COVID-19 Evidence Alerts
from McMaster PLUSTM

Current best evidence for clinical care (more info)

Diagnosis Ricco M, Ferraro P, Gualerzi G, et al. Point-of-Care Diagnostic Tests for Detecting SARS-CoV-2 Antibodies: A Systematic Review and Meta-Analysis of Real-World Data. J Clin Med. 2020 May 18;9(5). pii: jcm9051515. doi: 10.3390/jcm9051515.
Abstract

SARS-CoV-2 is responsible for a highly contagious infection, known as COVID-19. SARS-CoV-2 was discovered in late December 2019 and, since then, has become a global pandemic. Timely and accurate COVID-19 laboratory testing is an essential step in the management of the COVID-19 outbreak. To date, assays based on the reverse-transcription polymerase chain reaction (RT-PCR) in respiratory samples are the gold standard for COVID-19 diagnosis. Unfortunately, RT-PCR has several practical limitations. Consequently, alternative diagnostic methods are urgently required, both for alleviating the pressure on laboratories and healthcare facilities and for expanding testing capacity to enable large-scale screening and ensure a timely therapeutic intervention. To date, few studies have been conducted concerning the potential utilization of rapid testing for COVID-19, with some conflicting results. Therefore, the present systematic review and meta-analysis was undertaken to explore the feasibility of rapid diagnostic tests in the management of the COVID-19 outbreak. Based on ten studies, we computed a pooled sensitivity of 64.8% (95%CI 54.5-74.0), and specificity of 98.0% (95%CI 95.8-99.0), with high heterogeneity and risk of reporting bias. We can conclude that: (1) rapid diagnostic tests for COVID-19 are necessary, but should be adequately sensitive and specific; (2) few studies have been carried out to date; (3) the studies included are characterized by low numbers and low sample power, and (4) in light of these results, the use of available tests is currently questionable for clinical purposes and cannot substitute other more reliable molecular tests, such as assays based on RT-PCR.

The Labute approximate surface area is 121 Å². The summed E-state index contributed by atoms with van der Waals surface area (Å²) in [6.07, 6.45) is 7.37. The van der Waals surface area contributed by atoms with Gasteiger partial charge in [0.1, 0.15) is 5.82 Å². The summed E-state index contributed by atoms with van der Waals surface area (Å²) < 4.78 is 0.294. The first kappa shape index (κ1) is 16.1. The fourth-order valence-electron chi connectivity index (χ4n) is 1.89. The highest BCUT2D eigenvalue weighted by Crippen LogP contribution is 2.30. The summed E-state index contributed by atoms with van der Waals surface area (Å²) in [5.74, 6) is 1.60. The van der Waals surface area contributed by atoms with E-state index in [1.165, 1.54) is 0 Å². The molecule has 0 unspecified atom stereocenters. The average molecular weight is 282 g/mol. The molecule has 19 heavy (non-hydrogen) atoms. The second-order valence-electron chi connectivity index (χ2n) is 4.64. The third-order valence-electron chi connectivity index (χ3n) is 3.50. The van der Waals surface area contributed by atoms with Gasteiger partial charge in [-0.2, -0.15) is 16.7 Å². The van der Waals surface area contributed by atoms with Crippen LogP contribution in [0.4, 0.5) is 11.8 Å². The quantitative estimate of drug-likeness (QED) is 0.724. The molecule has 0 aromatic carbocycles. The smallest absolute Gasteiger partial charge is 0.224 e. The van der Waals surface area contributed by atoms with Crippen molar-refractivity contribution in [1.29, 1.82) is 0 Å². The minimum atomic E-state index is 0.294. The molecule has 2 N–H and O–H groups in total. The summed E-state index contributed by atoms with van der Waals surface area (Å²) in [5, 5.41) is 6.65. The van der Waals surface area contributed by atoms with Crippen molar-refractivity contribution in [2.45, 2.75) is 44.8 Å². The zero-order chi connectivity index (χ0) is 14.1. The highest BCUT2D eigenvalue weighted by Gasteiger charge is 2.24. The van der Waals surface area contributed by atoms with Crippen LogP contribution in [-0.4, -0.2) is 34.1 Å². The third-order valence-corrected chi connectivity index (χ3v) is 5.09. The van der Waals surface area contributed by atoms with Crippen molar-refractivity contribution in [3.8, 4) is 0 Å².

Ratings
Discipline / Specialty Area Score
Public Health
Family Medicine (FM)/General Practice (GP)
General Internal Medicine-Primary Care(US)
Hospital Doctor/Hospitalists
Internal Medicine
Infectious Disease
Emergency Medicine
Occupational and Environmental Health
Intensivist/Critical Care
Comments from MORE raters

General Internal Medicine-Primary Care(US) rater

Important precautionary message but limited by the quality of the evidence.

Occupational and Environmental Health rater

I don`t think a pooled analysis of sensitivity and specificity is relevant compared with knowing the sensitivity and specificity of the actual individual tests. As such, Figures 2 and 3 have the most relevant information in this paper.

Public Health rater

Disclaimer here: I am a Public Health doctor. I have been on the front-line testing for 10 weeks. We use a PCR technique that takes 2-4 days to get the results. We do contact tracing (just like we do for any communicable disease) and we are all exhausted because of the numbers, which continue to rise slightly as employers are making their minority workers take tests. If we don't do the right tests and do the right follow-up, we will never get ahead of this.

Public Health rater

This document provides the rationality to identify the right indications and limitations of a Point-of-Care rapid serologic test in diagnosing SARS-CV2. Suggested recommendations coming from real-world evidence become a good practice point. In facing the options against the COVID-19 pandemic, every physician needs the best information to treat his or her patients and their families.